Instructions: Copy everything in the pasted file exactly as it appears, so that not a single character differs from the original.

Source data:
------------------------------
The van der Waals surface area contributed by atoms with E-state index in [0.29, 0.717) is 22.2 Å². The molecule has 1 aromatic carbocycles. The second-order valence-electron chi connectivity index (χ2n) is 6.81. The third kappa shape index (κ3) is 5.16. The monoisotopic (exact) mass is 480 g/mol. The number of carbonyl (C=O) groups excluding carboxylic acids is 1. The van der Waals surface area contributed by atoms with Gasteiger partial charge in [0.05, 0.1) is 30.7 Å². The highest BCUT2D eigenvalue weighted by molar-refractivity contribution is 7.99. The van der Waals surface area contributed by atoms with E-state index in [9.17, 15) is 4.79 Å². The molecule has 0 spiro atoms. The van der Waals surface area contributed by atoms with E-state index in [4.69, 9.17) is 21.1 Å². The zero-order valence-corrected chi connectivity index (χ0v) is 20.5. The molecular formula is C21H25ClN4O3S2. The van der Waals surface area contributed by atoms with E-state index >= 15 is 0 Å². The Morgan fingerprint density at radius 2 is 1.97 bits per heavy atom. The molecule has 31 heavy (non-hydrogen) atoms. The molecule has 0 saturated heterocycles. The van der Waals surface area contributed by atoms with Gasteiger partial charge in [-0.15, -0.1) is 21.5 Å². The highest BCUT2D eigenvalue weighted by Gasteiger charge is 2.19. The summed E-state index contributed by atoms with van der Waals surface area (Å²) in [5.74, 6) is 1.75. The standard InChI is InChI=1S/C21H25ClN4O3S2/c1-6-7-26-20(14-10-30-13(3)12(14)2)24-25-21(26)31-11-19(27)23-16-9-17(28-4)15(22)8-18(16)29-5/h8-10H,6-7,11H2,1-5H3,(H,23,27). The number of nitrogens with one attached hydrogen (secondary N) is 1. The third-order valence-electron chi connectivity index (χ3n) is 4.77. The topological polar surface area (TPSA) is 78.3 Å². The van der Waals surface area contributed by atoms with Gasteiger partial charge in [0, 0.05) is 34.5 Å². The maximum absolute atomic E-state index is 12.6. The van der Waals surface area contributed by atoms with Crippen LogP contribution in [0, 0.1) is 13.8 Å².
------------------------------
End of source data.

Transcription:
The van der Waals surface area contributed by atoms with E-state index in [0.29, 0.717) is 22.2 Å². The molecule has 1 aromatic carbocycles. The second-order valence-electron chi connectivity index (χ2n) is 6.81. The third kappa shape index (κ3) is 5.16. The monoisotopic (exact) mass is 480 g/mol. The number of carbonyl (C=O) groups excluding carboxylic acids is 1. The van der Waals surface area contributed by atoms with Gasteiger partial charge in [0.05, 0.1) is 30.7 Å². The highest BCUT2D eigenvalue weighted by molar-refractivity contribution is 7.99. The van der Waals surface area contributed by atoms with E-state index in [9.17, 15) is 4.79 Å². The molecule has 0 spiro atoms. The van der Waals surface area contributed by atoms with E-state index in [4.69, 9.17) is 21.1 Å². The zero-order valence-corrected chi connectivity index (χ0v) is 20.5. The molecular formula is C21H25ClN4O3S2. The van der Waals surface area contributed by atoms with E-state index >= 15 is 0 Å². The Morgan fingerprint density at radius 2 is 1.97 bits per heavy atom. The molecule has 31 heavy (non-hydrogen) atoms. The molecule has 0 saturated heterocycles. The van der Waals surface area contributed by atoms with Gasteiger partial charge in [-0.15, -0.1) is 21.5 Å². The highest BCUT2D eigenvalue weighted by Gasteiger charge is 2.19. The summed E-state index contributed by atoms with van der Waals surface area (Å²) in [5.74, 6) is 1.75. The standard InChI is InChI=1S/C21H25ClN4O3S2/c1-6-7-26-20(14-10-30-13(3)12(14)2)24-25-21(26)31-11-19(27)23-16-9-17(28-4)15(22)8-18(16)29-5/h8-10H,6-7,11H2,1-5H3,(H,23,27). The number of nitrogens with one attached hydrogen (secondary N) is 1. The third-order valence-electron chi connectivity index (χ3n) is 4.77. The topological polar surface area (TPSA) is 78.3 Å². The van der Waals surface area contributed by atoms with Gasteiger partial charge in [0, 0.05) is 34.5 Å². The maximum absolute atomic E-state index is 12.6. The van der Waals surface area contributed by atoms with Crippen LogP contribution in [0, 0.1) is 13.8 Å².